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BAI Beacon
We made it. Conference season is over. Now the holidays approach. And I can start writing my report on how mobile check deposits will rise in November and December (yes, this happens every single year). It was an interesting conference season topped off by the reformatted BAI Beacon event. First off, I will say Malauzai got a ton out of the event. We got to speak, we got to meet with press and analysts as all were gathered, and we got quality traffic and leads; not volume but quality. So a good event. That said, the event is not on the scale it once was, even just last year. It is well worth attending and we will continue our strong support but it is approaching taking on a “second-tier” kind of profile given attendance, scope etc. Worth it but just smaller.

Money 20/20 was interesting. I hate to be critical but I found the content surface-level. Although there was a track on digital banking the content was marginally about that topic. Also, some of the speakers were outside of FinTech and could not delve in to the topics that deeply. At one point during the Open API discussion, a fellow hard-core insider did sneak in a question (Jim C.) but it was lost on the crowd. Lots of vendors. This is the feeling of scope one used to get at BAI Retail Delivery. And there was some good content. I enjoyed hearing from senior executives at PayPal and a few other mega leaders. Some large banks in attendance had an interesting perspective and are doing some cool things with vast pools of resources. Malauzai had a small booth, basically for just a bit more than the cost of a few tickets, so worth it. It is a bit of a scene but seems to be the place to be and be seen.

Stand Alone Business Mobile Wallets Make Brands Relevant
Lots of conferences and lots of content. If I don’t hear again about the promise of the mobile wallets for a while, I will be far better off. One ray of light was a discussion of stand-alone business mobile wallets. Several of the mobile wallet presentations featured a) the lackluster results of the “pays” and b) the leadership being provided by Starbucks and others publishing their own apps – stand-alone business mobile wallets. Good to see people looking at Starbucks as a model. All businesses need to go publish their own mobile app. Waiting on the pays to mature enough will take a few more years so until then DO SOMETHING!!!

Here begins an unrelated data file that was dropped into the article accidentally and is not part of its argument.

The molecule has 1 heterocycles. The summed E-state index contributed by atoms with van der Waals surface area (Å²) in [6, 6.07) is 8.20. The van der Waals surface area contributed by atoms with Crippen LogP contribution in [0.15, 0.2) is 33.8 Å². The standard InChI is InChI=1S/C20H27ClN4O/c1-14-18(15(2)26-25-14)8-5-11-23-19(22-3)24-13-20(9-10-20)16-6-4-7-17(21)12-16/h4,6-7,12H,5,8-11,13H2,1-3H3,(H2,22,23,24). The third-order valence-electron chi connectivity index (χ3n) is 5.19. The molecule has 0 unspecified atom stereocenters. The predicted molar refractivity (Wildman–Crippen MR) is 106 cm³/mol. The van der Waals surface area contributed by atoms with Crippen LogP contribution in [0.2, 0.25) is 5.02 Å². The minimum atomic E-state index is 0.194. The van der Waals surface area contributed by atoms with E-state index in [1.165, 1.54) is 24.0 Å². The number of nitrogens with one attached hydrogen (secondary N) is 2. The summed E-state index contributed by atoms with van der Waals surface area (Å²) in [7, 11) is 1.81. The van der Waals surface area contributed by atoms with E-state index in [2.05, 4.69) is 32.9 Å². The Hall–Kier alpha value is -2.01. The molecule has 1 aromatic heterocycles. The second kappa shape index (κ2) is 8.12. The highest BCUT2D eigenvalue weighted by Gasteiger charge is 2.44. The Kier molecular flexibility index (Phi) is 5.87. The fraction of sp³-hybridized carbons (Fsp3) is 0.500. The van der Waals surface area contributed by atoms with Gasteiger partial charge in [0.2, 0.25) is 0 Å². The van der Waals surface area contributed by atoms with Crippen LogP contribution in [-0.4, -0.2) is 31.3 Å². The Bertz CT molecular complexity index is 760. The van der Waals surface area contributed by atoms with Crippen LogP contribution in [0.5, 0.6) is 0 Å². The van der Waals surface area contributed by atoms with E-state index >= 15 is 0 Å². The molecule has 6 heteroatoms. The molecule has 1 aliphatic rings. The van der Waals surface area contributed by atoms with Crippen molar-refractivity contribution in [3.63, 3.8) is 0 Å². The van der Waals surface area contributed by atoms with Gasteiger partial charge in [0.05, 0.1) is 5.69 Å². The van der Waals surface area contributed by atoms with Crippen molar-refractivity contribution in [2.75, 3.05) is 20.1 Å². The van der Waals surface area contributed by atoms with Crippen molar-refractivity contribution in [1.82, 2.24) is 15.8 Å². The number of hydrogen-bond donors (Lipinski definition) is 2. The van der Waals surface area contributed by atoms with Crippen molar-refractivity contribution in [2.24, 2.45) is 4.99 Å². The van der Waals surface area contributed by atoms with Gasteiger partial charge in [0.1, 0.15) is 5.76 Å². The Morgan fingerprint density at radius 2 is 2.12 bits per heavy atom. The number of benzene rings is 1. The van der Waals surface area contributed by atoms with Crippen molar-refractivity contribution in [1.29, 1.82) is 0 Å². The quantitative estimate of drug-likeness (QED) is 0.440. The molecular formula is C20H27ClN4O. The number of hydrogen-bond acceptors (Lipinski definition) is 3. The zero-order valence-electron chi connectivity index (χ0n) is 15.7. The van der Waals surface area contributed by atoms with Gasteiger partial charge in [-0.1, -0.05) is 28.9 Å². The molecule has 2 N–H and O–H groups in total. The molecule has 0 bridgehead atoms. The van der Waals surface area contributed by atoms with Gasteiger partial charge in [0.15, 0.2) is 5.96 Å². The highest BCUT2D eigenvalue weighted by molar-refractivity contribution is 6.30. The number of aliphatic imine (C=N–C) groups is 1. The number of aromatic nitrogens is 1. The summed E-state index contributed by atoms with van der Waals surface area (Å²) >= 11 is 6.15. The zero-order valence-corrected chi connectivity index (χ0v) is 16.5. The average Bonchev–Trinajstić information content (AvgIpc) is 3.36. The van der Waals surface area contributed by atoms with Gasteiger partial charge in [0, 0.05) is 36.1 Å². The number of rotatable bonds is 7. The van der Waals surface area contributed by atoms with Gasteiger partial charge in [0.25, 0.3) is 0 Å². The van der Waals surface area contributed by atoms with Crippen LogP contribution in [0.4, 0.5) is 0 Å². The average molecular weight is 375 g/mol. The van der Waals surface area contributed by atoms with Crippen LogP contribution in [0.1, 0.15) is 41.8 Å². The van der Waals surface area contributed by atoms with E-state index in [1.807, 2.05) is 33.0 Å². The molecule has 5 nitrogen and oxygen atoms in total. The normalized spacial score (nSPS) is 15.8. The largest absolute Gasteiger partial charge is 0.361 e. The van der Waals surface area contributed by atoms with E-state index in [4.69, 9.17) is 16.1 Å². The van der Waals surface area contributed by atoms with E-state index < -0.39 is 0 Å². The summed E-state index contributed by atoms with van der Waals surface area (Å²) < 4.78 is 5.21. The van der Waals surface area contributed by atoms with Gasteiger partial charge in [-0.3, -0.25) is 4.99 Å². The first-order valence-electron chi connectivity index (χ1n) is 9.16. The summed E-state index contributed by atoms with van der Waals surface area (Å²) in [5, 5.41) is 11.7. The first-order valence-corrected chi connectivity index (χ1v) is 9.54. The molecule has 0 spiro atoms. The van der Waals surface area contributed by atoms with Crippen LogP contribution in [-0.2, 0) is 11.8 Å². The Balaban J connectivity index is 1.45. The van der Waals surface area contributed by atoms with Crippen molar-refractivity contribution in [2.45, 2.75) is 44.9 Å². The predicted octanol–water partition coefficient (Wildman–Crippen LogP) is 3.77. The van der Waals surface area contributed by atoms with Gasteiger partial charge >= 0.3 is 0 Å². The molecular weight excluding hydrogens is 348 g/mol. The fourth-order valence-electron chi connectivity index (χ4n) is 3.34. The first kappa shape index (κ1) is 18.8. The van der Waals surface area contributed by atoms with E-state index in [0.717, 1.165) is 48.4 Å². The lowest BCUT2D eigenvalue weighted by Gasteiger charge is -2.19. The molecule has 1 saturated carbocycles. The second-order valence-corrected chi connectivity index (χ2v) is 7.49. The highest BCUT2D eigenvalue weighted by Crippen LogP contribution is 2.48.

Wealth Management and Insurance Apps Discouraged by Ecomonics
Beyond mobile wallets, wealth management apps and insurance seem to be getting some attention. As a vendor, these segments, being far less fragmented, don’t represent the scope of building for banking but could be interesting to see how mobile impacts insurance agents and financial advisors. It is an area ripe for innovation, however the economics are tough. Portals exist for the core systems used by the financial advisory community but frankly they are rough. And very little on the mobile side. Again, it is economics. If only 100 organizations exist servicing brokerage and wealth management, or even if the number is several hundred, it is hard to make money selling in that market. It drives vendors towards larger contracts with more PS dollars, not great business in today’s world of monthly recurring revenue focus.

Innovation Labs
These things were all the rage. Everyone seems to have a loan or a garage or something to spark innovation. I really like this trend! It will prove once again why big companies can’t innovate. One or two will figure it out to some degree but in general these will not become skunkwork labs of innovation. Impossible. These companies are too inflexible and risk adverse to actually make the innovation work. They can do a single prototype or proof of concept but rarely develop solutions that can scale, as they lack the ability to think about how to scale, they are already at scale. Trying to reach scale is a skill they usually lost long ago. This fact is the only reason small companies such as Malauzai exist. We should not exist. But we do because we innovate in a laser-beam focused way. We become barely relevant. And only because there is room for innovation, most of which is very obvious stuff. Almost 100% of what we do, we copy. When we started in mobile banking it was not a novel idea. We built innovation for scale targeted on a single solution and we were allowed to survive because the large competitors are benign when it comes to this trick of innovation. Thank you large software companies.

Conference season is over so we can move on to 2017 and the innovations to come. But that’s another blog. 🙂

Robb Gaynor, Chief Product Officer Malauzai Software robb.gaynor@malauzai.com